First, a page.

Next time we stated drama was when he was a little more semsible and mature - 10 years old. He likes it now, and goes on his own terms and has just enough self control to be acceptably behaved there. I think he has an aptitude for some sort of drama (teachers at bothy primary anb secondary have said he has some sort of talent but with a big BUT!) I had to wait for him to be ready before he could go.
So if you start anything, don't expect an easy ride. Wait and see how things develop. Also, don't be afraid to start and give up on extra curricular activities. good luck!
DD6 started a drama group, spent the first session in tears and agreed with the teacher that it was not for her. Then in the last ten mins they did some acting, which she joined in and decided that it was for her - teacher agreed. At Easter they did an end of term exhibition for parents and she sang, acted and danced even the teacher gave her a special mention and said she never would have thought it was the same girl. Her confidence has improved wonderfully, it's expensive but the most worthwhile thing we've done for her.
My DS goes to Polka Theatre classes and I think mostly what they do is play games/act out stories/watch puppets - that sort of thing. He loves stories and I think he enjoys it - but hard to tell as we cannot watch and he is very non-communicative about what they do! He is very confident and is known in the class as "cheeky" - ie he doesn't do what he is told at all - but the class is made up of all sorts - some parents wanting their shy-er children to come out a bit more, and others like me just wanting peace!
thanks everyone, specially tigermoth, it was really interesting to hear your experience. Your Ds sounds a lovely character!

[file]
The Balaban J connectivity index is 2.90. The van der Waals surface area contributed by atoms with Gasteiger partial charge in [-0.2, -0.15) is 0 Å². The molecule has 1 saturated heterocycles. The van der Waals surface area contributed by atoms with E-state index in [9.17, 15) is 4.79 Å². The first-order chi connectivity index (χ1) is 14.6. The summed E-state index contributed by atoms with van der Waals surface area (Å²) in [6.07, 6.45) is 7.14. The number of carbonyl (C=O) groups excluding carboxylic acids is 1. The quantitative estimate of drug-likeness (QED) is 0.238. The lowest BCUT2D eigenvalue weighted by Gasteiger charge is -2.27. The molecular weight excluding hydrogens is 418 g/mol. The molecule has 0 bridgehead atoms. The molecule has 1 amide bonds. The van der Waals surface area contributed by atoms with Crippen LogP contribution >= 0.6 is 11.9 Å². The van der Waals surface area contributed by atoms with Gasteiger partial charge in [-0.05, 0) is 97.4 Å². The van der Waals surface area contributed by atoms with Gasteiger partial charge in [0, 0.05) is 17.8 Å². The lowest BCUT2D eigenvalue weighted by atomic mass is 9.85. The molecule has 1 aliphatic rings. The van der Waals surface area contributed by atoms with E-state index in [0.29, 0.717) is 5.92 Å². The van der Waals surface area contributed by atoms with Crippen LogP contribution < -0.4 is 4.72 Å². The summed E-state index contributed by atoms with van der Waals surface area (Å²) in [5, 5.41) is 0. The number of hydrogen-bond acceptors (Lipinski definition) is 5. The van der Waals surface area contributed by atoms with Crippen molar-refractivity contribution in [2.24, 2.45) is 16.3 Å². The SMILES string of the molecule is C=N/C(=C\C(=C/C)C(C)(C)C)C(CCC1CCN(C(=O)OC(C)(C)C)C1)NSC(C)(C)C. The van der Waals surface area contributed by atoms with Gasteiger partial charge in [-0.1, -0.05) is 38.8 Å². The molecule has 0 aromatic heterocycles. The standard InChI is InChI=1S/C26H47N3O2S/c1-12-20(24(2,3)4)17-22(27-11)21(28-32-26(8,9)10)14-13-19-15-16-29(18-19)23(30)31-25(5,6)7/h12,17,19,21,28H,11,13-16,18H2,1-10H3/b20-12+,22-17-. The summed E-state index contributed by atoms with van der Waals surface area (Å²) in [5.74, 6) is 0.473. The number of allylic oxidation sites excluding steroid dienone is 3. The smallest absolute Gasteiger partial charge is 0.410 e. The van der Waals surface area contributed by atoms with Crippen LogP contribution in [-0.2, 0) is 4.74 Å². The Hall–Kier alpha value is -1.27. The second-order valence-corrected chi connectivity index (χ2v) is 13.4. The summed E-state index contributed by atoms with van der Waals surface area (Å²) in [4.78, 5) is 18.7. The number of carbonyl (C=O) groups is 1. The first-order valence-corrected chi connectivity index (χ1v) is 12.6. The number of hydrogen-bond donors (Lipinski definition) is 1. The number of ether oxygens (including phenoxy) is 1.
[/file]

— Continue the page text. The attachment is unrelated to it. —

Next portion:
Am definitely going to do my research and see what I think of it; it sounds lke it could be fantastic for him but I will keep an open mind. At present I think he is confident because we have been really careful not to squash him and 'train' him, underneath the chattiness he is very sensitive, so I wouldn't want him in a situation where he has to fit the mould too much if he doesn't want to; lets face it he'll get enough of that in school all too soon!
I have two different perspectives, the first as the parent of a child who attends Stagecoach and the second as someone who works at Stagecoach.
Dd adores it, she was begging to go since she was 3 but she was too young. We once allowed a not quite 4 year old to try the class and it didn;t work. It is wonderful to see how the children develop. You get the confident ones like dd who join in straight away and are very enthusiastic (overly so). Then you get the shyer ones who slowly blossom.
The classes as this age are more about developing confidence, using games and teacher led improvisations than putting on shows. Because the groups are small the teacher can give individual attention and the chidlren develop at their own pace.
Occasionally you do get a child who hates it, not because of their particular character (confident, shy or whatever) but because they have no interest in the activities and would prefer to be doing something else.
We have a waiting list now until April so if yo are thinking of it it is best to put your name down ASAP for a two week trial.